Customer referrals are one of the best and most cost-efficient ways that a small business can grow. Referrals are similar to word-of-mouth but even better because the best ones bring purchase-ready customers or clients right to your doorstep or website, complete with an existing customer’s endorsement.
The magic of referrals is that they provide instant credibility for what you sell. So it makes sense to not only foster more referrals but also be smarter about the ones you generate. Some referrals happen “organically” when customers simply do it on their own. But there’s also much you can do to foster even more and better referrals.
Finding and using referrals effectively, however, can be harder than it looks. Referrals come in several different flavors. For example, if someone merely provides you a name or email address, that’s a low-grade referral or just a lead. But if an existing client actively talks up your product or service, sets up a meeting, or brings the prospect in, that’s a high-grade referral.
Here are some things you can do to boost your referrals:
Put a referral plan in place
Don’t assume referrals will happen automatically just because you have a great product or service. You should have a plan for generating them. Basically, you have to ask. Don’t be shy. Most loyal customers are open to providing referrals. Some even appreciate a chance to tell others about something good they’ve discovered.
But ask at the right time
Timing is important. Many businesses ask for referrals at the wrong time. The worst time to ask is at the cash register or when you present a bill. Instead, look for opportunities earlier or later in the process when customers are more receptive to talking up your business.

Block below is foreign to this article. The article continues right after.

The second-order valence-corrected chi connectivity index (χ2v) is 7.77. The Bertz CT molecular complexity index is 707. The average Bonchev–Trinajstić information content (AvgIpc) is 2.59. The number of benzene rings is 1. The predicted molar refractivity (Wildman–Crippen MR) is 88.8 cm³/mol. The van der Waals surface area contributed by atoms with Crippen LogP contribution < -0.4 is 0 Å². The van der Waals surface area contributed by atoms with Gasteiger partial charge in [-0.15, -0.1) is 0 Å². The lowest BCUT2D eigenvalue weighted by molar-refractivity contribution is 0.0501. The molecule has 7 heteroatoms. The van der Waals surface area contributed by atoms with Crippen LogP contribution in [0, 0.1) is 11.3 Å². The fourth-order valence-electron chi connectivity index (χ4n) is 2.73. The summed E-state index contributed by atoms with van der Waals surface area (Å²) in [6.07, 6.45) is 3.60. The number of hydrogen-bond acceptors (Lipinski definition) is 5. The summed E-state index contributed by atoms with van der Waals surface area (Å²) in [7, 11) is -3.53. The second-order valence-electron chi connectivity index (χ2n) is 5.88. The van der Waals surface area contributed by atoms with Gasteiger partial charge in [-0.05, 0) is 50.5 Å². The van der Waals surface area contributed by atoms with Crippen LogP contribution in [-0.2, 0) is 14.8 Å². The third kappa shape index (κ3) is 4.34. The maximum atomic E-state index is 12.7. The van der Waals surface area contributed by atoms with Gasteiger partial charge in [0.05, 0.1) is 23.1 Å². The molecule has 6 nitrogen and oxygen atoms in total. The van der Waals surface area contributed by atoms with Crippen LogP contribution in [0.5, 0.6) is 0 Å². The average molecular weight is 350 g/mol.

Provide some support
Don’t merely ask customers to recommend you to others. Offer some kind of backup or support. For example, it can be as simple as a supply of business cards, or a link to a special page on your website. It could also be a brochure or some other type of printed material that reinforces the referral and describes what you do.
Offer appropriate incentives
Incentives aren’t always necessary but can often be helpful. If you do offer an incentive, it must fit with the kind of business you run. It could be a discount, service credits, an upgrade, a free item, or some other trigger that will entice clients to provide referrals. Test different offers to find out what works.
Get the right information
When asking for referrals, consider using a form, checklist, or web-based system that gathers information to make the referral more valuable. A simple name and email address is a start, but other information on what the potential customer needs would be helpful.
Check out Extole, a cloud-based software platform that helps businesses generate referrals.
Target your most influential customers
If resources are limited, consider seeking referrals only from your most influential customers. These might not be your best customers (those who spend the most money with you), but they are the people whose opinions would carry the most weight in your industry or community. By targeting these influencers, you avoid spreading yourself too thin or generating weak referrals.
Target related businesses
The health care profession is one of the most adept at fostering referrals between complementary disciplines – specialists, imaging services, physical therapists, medical equipment suppliers, and others. Consider the same strategy yourself. Contact businesses that provide complementary services to your own and ask for referrals.
Build your relationships
This takes time, but it’s critical because many customers won’t provide referrals until you gain their complete trust. You’ll want to treat each customer contact as if it’s critical to your next referral. Through each marketing or customer service “touch,” you are building a foundation of trust that will one day lead to a valuable referral.
Copyright © 2000-2016 BizBest® Media Corp. All Rights Reserved.
Copyright © 2023 SCORE Association, SCORE.org
Funded, in part, through a Cooperative Agreement with the U.S. Small Business Administration. All opinions, and/or recommendations expressed herein are those of the author(s) and do not necessarily reflect the views of the SBA.